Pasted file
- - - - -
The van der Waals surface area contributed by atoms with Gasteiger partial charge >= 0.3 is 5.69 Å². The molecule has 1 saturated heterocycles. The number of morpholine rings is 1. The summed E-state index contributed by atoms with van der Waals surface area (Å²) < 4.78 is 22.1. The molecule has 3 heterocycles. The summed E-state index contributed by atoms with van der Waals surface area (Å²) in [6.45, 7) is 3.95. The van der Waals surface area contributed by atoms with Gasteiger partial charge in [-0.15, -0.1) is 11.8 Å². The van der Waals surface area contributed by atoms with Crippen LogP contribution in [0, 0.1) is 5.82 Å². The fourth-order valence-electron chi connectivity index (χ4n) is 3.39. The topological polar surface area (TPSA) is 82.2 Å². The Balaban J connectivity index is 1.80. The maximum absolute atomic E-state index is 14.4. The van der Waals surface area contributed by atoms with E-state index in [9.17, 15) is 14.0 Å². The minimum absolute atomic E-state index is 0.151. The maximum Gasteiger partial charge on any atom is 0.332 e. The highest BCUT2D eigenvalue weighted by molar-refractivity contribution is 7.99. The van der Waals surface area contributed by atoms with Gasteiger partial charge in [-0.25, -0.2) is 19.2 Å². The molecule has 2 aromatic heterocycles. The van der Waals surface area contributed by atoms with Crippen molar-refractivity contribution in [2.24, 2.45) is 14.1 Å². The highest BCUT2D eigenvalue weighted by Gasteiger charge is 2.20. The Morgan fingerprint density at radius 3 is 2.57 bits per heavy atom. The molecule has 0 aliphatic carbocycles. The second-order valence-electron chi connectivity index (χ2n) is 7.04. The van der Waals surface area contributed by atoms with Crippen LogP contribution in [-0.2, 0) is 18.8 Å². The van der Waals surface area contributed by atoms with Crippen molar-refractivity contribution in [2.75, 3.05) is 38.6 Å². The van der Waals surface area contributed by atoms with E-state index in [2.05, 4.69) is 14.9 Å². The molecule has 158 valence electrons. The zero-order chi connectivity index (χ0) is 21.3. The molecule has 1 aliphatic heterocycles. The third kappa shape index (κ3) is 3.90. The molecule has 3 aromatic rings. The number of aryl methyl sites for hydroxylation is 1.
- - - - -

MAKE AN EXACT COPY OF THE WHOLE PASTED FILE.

The van der Waals surface area contributed by atoms with Gasteiger partial charge >= 0.3 is 5.69 Å². The molecule has 1 saturated heterocycles. The number of morpholine rings is 1. The summed E-state index contributed by atoms with van der Waals surface area (Å²) < 4.78 is 22.1. The molecule has 3 heterocycles. The summed E-state index contributed by atoms with van der Waals surface area (Å²) in [6.45, 7) is 3.95. The van der Waals surface area contributed by atoms with Gasteiger partial charge in [-0.15, -0.1) is 11.8 Å². The van der Waals surface area contributed by atoms with Crippen LogP contribution in [0, 0.1) is 5.82 Å². The fourth-order valence-electron chi connectivity index (χ4n) is 3.39. The topological polar surface area (TPSA) is 82.2 Å². The Balaban J connectivity index is 1.80. The maximum absolute atomic E-state index is 14.4. The van der Waals surface area contributed by atoms with E-state index in [9.17, 15) is 14.0 Å². The minimum absolute atomic E-state index is 0.151. The maximum Gasteiger partial charge on any atom is 0.332 e. The highest BCUT2D eigenvalue weighted by molar-refractivity contribution is 7.99. The van der Waals surface area contributed by atoms with Gasteiger partial charge in [-0.25, -0.2) is 19.2 Å². The molecule has 2 aromatic heterocycles. The van der Waals surface area contributed by atoms with Crippen molar-refractivity contribution in [2.24, 2.45) is 14.1 Å². The highest BCUT2D eigenvalue weighted by Gasteiger charge is 2.20. The Morgan fingerprint density at radius 3 is 2.57 bits per heavy atom. The molecule has 0 aliphatic carbocycles. The second-order valence-electron chi connectivity index (χ2n) is 7.04. The van der Waals surface area contributed by atoms with Crippen LogP contribution in [-0.2, 0) is 18.8 Å². The van der Waals surface area contributed by atoms with Crippen molar-refractivity contribution in [2.75, 3.05) is 38.6 Å². The van der Waals surface area contributed by atoms with E-state index in [2.05, 4.69) is 14.9 Å². The molecule has 158 valence electrons. The zero-order chi connectivity index (χ0) is 21.3. The molecule has 1 aliphatic heterocycles. The third kappa shape index (κ3) is 3.90. The molecule has 3 aromatic rings. The number of aryl methyl sites for hydroxylation is 1.